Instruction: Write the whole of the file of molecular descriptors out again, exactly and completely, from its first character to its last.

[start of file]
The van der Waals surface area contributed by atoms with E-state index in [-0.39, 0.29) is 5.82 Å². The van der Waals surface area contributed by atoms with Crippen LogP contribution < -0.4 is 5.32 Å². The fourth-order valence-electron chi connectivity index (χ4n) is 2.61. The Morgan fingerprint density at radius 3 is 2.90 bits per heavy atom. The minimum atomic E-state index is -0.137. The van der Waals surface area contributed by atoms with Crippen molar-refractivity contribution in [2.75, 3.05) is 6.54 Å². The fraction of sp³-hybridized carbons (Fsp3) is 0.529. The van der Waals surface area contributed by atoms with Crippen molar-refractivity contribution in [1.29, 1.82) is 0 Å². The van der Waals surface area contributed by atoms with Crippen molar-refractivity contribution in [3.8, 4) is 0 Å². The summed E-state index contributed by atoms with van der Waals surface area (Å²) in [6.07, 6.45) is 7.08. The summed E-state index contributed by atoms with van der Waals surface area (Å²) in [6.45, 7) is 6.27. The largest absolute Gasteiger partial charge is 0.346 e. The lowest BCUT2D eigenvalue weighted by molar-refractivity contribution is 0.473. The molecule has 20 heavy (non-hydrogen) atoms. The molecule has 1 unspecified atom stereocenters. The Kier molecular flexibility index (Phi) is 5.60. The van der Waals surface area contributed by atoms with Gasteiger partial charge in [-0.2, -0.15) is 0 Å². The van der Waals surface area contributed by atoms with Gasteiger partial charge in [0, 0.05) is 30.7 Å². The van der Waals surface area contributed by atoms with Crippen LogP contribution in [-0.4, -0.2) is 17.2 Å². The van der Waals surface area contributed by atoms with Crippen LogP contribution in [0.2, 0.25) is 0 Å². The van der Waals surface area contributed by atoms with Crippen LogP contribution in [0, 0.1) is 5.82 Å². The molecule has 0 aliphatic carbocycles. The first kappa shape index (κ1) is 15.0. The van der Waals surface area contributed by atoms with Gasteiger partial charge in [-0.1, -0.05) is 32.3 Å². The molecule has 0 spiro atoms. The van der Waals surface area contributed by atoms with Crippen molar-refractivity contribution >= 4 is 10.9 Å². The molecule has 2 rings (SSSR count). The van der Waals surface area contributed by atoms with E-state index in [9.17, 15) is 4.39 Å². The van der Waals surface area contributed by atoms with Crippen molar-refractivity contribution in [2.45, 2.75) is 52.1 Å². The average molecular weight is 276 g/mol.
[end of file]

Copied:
The van der Waals surface area contributed by atoms with E-state index in [-0.39, 0.29) is 5.82 Å². The van der Waals surface area contributed by atoms with Crippen LogP contribution < -0.4 is 5.32 Å². The fourth-order valence-electron chi connectivity index (χ4n) is 2.61. The Morgan fingerprint density at radius 3 is 2.90 bits per heavy atom. The minimum atomic E-state index is -0.137. The van der Waals surface area contributed by atoms with Crippen molar-refractivity contribution in [2.75, 3.05) is 6.54 Å². The fraction of sp³-hybridized carbons (Fsp3) is 0.529. The van der Waals surface area contributed by atoms with Crippen molar-refractivity contribution in [1.29, 1.82) is 0 Å². The van der Waals surface area contributed by atoms with Crippen molar-refractivity contribution in [3.8, 4) is 0 Å². The summed E-state index contributed by atoms with van der Waals surface area (Å²) in [6.07, 6.45) is 7.08. The summed E-state index contributed by atoms with van der Waals surface area (Å²) in [6.45, 7) is 6.27. The largest absolute Gasteiger partial charge is 0.346 e. The lowest BCUT2D eigenvalue weighted by molar-refractivity contribution is 0.473. The molecule has 20 heavy (non-hydrogen) atoms. The molecule has 1 unspecified atom stereocenters. The Kier molecular flexibility index (Phi) is 5.60. The van der Waals surface area contributed by atoms with Gasteiger partial charge in [-0.2, -0.15) is 0 Å². The van der Waals surface area contributed by atoms with Gasteiger partial charge in [0, 0.05) is 30.7 Å². The van der Waals surface area contributed by atoms with Crippen LogP contribution in [-0.4, -0.2) is 17.2 Å². The van der Waals surface area contributed by atoms with Crippen LogP contribution in [0.2, 0.25) is 0 Å². The van der Waals surface area contributed by atoms with Crippen LogP contribution in [0, 0.1) is 5.82 Å². The molecule has 0 aliphatic carbocycles. The first kappa shape index (κ1) is 15.0. The van der Waals surface area contributed by atoms with Gasteiger partial charge in [-0.1, -0.05) is 32.3 Å². The molecule has 0 spiro atoms. The van der Waals surface area contributed by atoms with Crippen molar-refractivity contribution >= 4 is 10.9 Å². The molecule has 2 rings (SSSR count). The van der Waals surface area contributed by atoms with E-state index in [9.17, 15) is 4.39 Å². The van der Waals surface area contributed by atoms with Crippen molar-refractivity contribution in [2.45, 2.75) is 52.1 Å². The average molecular weight is 276 g/mol.